Charting International Labor Comparisons (2012 Edition)
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Section 3a: Competitiveness in manufacturing — Compensation costs Previous | Next
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- Chart 3.1 - Hourly compensation costs in manufacturing, selected countries, in U.S. dollars, 2010 (HTML) (PDF)
- Chart 3.2 - Hourly compensation costs in manufacturing, selected countries and regions, in U.S. dollars, 2010 (HTML) (PDF)
- Chart 3.3 - Percent change in hourly compensation costs in manufacturing and exchange rates, selected countries, 2009–2010 (HTML) (PDF)
- Chart 3.4 - Growth in manufacturing hourly compensation costs, selected countries, average annual rates, 2000–2007 and 2007–2010 (HTML) (PDF)
- Chart 3.5 - Hourly compensation costs in manufacturing, selected countries and regions, annual percent changes, 2006–2010 (HTML) (PDF)
- Chart 3.6 - Components of hourly compensation costs in manufacturing, selected countries, in percent, 2010 (HTML) (PDF)
- Section 3a Notes - Sources and definitions
Three indicators of international competitiveness in the manufactured goods sector are hourly compensation costs, labor productivity, and unit labor costs.
Hourly compensation measures employers’ average hourly labor costs in the manufacturing sector.
Labor productivity (output per hour worked) measures how effectively hours worked are converted into output. Unit labor costs measure the cost of labor compensation required to produce one unit of output. Increases in labor productivity indicate that a country's workforce is becoming more efficient, and declines in unit labor costs indicate that an economy is becoming more cost competitive.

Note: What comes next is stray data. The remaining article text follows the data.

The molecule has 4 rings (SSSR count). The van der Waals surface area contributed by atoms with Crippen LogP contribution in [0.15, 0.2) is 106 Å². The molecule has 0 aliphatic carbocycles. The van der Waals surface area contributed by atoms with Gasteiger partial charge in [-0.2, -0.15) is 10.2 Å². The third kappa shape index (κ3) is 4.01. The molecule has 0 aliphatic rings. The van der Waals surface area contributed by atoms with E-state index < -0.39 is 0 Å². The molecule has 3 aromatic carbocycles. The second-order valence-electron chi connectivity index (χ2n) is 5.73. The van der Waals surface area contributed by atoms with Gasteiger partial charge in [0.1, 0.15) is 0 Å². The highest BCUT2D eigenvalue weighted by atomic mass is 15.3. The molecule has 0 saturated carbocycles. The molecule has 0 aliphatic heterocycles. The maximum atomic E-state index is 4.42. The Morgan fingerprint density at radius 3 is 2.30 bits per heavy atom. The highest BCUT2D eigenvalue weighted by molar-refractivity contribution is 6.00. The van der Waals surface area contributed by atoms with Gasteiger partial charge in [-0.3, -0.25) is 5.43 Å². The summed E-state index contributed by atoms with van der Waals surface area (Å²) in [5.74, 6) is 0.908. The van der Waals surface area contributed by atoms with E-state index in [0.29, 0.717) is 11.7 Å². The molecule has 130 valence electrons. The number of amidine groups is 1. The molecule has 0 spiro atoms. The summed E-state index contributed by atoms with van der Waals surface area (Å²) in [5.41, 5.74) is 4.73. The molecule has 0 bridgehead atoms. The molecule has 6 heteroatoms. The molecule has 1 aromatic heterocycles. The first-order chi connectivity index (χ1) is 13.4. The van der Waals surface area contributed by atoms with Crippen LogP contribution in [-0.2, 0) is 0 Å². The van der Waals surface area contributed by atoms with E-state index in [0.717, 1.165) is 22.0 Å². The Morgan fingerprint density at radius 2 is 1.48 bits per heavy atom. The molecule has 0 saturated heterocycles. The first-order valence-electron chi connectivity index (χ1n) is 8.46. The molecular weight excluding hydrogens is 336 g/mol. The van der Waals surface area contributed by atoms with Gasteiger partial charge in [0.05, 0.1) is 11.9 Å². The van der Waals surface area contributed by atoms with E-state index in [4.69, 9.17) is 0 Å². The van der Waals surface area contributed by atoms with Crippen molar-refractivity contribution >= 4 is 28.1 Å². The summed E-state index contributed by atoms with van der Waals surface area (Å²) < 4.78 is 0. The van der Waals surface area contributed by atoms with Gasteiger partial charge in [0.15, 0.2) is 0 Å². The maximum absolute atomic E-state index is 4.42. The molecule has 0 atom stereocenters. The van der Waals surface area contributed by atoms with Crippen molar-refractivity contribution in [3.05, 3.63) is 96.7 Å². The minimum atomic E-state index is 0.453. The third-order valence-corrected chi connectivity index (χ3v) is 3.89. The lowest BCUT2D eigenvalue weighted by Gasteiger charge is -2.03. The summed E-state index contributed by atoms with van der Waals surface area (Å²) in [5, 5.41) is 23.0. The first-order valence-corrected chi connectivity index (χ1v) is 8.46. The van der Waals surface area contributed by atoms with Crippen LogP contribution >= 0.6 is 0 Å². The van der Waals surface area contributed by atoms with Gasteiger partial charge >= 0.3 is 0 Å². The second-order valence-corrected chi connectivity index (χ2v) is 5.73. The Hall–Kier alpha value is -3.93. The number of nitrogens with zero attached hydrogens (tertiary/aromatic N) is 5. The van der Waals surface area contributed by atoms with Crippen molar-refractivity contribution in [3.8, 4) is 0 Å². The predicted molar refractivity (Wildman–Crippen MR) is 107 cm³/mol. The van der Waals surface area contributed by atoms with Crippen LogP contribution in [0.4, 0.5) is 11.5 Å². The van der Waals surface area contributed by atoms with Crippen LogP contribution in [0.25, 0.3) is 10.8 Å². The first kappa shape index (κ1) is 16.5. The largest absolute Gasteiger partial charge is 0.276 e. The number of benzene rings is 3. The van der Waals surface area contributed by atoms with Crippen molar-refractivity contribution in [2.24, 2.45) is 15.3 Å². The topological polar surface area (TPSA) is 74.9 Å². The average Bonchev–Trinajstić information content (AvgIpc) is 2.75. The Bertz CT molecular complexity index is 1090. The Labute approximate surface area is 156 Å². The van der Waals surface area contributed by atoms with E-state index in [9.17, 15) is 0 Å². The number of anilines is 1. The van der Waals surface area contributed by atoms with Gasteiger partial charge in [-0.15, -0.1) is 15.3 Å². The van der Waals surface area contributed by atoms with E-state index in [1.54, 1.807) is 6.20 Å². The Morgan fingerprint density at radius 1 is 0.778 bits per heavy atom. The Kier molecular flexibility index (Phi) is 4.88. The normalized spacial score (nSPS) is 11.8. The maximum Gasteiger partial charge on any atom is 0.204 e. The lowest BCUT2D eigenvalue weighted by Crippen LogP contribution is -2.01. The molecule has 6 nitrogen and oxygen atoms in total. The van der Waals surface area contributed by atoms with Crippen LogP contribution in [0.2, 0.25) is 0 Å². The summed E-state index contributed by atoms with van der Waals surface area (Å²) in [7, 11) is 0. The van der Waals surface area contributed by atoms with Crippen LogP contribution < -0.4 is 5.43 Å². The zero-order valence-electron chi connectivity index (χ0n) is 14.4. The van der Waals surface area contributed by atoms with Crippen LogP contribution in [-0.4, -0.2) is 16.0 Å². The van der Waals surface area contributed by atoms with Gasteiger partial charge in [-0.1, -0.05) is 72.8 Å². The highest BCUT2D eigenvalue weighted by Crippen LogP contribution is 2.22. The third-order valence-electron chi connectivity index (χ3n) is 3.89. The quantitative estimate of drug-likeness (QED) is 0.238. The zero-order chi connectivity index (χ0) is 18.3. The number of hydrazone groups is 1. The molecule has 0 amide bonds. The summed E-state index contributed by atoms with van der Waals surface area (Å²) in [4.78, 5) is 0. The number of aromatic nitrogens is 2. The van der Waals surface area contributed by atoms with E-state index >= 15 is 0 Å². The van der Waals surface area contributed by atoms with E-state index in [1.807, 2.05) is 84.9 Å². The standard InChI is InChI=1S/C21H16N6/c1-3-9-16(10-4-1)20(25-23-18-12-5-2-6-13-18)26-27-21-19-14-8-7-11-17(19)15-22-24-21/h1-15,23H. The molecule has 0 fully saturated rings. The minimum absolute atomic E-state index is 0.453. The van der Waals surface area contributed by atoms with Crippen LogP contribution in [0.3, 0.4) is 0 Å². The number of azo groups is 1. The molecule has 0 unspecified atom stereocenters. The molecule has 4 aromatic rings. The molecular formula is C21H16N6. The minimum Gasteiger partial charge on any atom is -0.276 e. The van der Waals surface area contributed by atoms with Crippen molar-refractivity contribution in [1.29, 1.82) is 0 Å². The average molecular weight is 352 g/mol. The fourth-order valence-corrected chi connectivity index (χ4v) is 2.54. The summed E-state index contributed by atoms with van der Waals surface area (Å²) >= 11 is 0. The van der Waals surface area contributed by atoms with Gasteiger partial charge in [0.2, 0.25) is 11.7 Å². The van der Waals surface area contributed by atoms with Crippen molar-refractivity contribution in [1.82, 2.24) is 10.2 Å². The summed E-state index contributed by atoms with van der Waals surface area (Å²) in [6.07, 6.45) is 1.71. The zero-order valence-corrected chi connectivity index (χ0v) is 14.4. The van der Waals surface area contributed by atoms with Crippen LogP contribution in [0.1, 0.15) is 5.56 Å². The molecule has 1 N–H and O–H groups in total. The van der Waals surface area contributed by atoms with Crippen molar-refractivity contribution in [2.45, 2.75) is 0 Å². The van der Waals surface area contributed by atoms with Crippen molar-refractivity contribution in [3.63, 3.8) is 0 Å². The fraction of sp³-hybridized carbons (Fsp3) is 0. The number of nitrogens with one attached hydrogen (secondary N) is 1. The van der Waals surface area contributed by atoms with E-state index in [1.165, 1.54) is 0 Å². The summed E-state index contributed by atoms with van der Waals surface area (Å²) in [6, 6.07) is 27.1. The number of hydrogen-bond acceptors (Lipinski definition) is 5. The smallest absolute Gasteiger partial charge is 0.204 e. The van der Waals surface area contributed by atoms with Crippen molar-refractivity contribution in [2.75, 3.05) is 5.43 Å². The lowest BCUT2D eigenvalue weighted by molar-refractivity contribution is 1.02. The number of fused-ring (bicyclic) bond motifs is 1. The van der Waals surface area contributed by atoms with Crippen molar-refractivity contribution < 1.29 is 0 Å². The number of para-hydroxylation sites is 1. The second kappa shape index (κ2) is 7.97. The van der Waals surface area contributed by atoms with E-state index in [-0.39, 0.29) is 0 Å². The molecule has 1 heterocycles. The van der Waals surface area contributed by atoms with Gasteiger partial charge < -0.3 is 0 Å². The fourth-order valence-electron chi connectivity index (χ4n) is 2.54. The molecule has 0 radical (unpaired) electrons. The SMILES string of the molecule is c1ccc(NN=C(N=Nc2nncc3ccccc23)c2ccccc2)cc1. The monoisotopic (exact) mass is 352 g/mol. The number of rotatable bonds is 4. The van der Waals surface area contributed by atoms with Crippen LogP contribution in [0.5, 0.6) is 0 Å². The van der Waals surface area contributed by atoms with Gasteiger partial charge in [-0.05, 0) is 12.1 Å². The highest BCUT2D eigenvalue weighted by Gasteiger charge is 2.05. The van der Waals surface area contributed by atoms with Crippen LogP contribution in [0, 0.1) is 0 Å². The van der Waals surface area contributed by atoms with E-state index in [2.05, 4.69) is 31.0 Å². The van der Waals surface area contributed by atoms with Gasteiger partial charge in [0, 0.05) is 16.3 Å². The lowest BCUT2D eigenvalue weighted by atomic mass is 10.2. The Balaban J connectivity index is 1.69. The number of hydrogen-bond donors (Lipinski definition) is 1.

- The nine countries with the highest manufacturing hourly compensation costs were all in Europe.
- Compensation costs in Norway were 1.7 times larger than compensation costs in the United States and more than 50 times larger than those in China.
- Compensation costs in China and India have been growing faster than those in the United States in recent years, but were still less than 4 percent of the U.S. level.
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- Compensation costs in Northern Europe were, on average, $12 higher than compensation costs in the United States, while those in Latin America were $28 lower than the U.S. level.
- Eastern European countries, on average, had the lowest hourly compensation costs in Europe, at $38 below the Northern European level.
- Compensation costs in China were only 5 percent of compensation costs in other Asian countries.
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- From 2009 to 2010, many European currencies lost value against the U.S. dollar, causing widespread declines in dollar-denominated compensation costs in Europe.
- Austria and Estonia experienced currency depreciation along with declining compensation costs in national currency, leading to even larger drops in U.S.-dollar costs.